Wednesday, March 9, 2016

More Than Salutation, Brands Must Change How They See People To Stay In-Sync

On many levels identity is undergoing significant transformation in our culture, reflected in the zeitgeist of increased empowerment, personalized choice and self-expression. Lately there’s been renewed media attention upon the revolution in gender identity. The binary, male vs female way to identify ourselves has given way to a multiplicity of new concepts reflected in the emergence of a whole new language of pronouns and prefixes.  The development and popularity of the Furries subculture reflects not just identity fluidity but expansion, anthropomorphically.

Arguable there are few things more fundamental to how we define ourselves than our gender. For brands who want to demonstrate they understand us and respect us, how they approach us is key to getting that right.

The challenge for marketers is that culture is in flux. It’ll be a while before the dizzying gender alternatives in circulation will thin out and stabilize.  No one can predict where it will land.  Facebook can get away with it because as the social platform for the planet a huge part of its concept is rooted in connection across people’s individually created profiles so there’s implicitly a greater understanding of and receptiveness to the organic nature of how we define ourselves through culture. For other brands moving early risks a misstep, which could temporarily make the brand look foolish or worse evoke a backlash.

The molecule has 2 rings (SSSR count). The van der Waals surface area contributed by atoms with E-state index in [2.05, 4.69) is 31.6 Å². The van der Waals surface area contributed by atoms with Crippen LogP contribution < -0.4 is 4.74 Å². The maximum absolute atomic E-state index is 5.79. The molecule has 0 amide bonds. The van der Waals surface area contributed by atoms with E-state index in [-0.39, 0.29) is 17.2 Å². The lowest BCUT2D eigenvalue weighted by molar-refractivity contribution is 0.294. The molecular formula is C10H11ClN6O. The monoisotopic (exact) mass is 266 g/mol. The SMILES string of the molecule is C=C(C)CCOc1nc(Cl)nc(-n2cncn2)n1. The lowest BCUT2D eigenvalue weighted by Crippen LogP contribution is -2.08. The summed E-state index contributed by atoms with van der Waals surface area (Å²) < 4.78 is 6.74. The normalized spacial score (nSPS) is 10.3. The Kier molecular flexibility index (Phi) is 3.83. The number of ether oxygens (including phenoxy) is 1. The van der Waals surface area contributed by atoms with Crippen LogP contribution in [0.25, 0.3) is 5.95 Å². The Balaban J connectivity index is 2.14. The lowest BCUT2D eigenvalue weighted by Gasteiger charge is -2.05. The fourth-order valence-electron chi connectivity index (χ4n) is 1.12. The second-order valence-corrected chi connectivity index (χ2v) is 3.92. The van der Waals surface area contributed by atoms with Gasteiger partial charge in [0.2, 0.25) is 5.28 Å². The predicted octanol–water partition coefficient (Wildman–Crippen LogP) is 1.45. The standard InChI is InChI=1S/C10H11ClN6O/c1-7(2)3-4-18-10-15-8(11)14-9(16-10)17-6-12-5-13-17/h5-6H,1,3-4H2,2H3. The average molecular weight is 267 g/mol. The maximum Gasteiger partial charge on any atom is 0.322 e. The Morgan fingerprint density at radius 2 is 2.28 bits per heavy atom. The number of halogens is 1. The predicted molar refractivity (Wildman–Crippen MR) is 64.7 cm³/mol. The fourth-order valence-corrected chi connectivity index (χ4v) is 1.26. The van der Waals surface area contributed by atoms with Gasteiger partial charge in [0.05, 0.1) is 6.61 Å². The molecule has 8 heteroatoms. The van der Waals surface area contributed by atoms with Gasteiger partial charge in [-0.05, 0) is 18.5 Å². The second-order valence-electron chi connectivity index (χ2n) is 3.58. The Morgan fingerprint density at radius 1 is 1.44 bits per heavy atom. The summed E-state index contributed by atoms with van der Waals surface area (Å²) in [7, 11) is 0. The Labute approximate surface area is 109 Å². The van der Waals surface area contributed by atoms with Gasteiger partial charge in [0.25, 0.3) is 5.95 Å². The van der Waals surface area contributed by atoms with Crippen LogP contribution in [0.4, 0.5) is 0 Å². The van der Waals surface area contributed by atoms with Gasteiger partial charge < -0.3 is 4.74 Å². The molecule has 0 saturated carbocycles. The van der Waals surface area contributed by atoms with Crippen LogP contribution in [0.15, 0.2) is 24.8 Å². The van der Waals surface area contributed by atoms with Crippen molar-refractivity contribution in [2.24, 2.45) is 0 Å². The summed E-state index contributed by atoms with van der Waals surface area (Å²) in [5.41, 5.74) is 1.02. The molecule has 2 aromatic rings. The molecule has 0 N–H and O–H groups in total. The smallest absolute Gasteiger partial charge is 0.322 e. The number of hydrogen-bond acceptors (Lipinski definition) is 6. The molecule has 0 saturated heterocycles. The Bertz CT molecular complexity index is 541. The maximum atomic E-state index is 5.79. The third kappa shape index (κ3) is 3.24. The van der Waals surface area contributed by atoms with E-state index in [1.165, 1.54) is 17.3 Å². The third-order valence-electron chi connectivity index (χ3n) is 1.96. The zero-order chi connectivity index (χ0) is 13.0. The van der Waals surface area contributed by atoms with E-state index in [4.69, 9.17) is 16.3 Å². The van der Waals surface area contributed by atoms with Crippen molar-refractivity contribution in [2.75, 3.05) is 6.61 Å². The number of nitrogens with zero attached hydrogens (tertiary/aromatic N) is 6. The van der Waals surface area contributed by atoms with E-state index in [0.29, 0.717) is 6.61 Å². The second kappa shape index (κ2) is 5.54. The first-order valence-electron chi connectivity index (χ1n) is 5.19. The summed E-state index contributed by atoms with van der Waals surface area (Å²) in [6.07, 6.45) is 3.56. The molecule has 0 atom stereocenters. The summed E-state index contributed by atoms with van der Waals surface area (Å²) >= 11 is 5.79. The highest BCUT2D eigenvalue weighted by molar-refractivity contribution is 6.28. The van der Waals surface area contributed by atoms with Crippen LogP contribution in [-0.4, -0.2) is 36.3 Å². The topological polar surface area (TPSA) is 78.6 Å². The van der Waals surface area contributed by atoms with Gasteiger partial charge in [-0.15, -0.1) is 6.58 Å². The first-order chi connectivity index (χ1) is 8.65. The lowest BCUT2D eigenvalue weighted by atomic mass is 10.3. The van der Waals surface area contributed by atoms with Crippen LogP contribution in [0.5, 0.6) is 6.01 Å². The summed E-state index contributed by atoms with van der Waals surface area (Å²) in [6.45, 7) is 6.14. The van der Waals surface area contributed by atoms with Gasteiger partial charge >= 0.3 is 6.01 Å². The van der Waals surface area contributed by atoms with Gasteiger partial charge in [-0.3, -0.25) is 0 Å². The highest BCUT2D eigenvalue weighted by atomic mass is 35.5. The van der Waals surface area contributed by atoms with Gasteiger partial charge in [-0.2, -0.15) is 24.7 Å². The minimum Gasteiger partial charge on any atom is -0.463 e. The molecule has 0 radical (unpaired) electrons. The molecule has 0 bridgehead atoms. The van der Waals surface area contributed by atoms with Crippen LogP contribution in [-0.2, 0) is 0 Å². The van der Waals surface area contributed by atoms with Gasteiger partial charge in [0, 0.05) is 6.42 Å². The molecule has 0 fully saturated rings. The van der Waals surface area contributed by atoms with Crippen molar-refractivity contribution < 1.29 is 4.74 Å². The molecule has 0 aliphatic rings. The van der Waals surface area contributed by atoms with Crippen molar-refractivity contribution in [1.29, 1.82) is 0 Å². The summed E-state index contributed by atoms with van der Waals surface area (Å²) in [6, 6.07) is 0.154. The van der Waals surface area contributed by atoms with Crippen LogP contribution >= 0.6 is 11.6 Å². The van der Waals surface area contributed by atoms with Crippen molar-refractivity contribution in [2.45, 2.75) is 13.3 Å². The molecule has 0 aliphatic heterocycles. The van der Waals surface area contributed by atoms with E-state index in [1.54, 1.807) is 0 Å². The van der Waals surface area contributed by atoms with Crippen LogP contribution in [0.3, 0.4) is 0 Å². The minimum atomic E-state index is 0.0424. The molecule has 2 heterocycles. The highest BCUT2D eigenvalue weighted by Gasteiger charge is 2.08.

The opportunity for a brand in embracing an emerging cultural theme is that gives it a modern, progressive character.  The brand is not just of the ‘now’ it is leading the times as a social innovator.  It’s incredibly hard for brands to stand out and apart from their competition today so making this kind of move can deliver distinctiveness that is meaningful – because there are few things more personal than identity.

Trip Advisor conveys its modern recognition for gender choice by offering “Another gender identity.’ rather than only the male or female option.  It enables people to express what they don’t identify with without having to convey what they do associate with.  It avoids a rush to categorize alternatives that might leave some options unrepresented which might invoke a backlash.

Caremark, a medication fulfillment company for BCBS, have also stepped up. Inquiring about the primary insured, they asked whether it was me, my spouse, my wife or husband.  These choices do not presuppose any specific kind of orientation and signals not just a recognition but an embrace of a more open, less assumptive approach to a circumstance.

A move by a brand towards gender sensitivity might seem small but there are few things as great as gender in how we see ourselves. Brands that show they understand us by how they greet us will inspire empathy and will stand apart from those who don’t.

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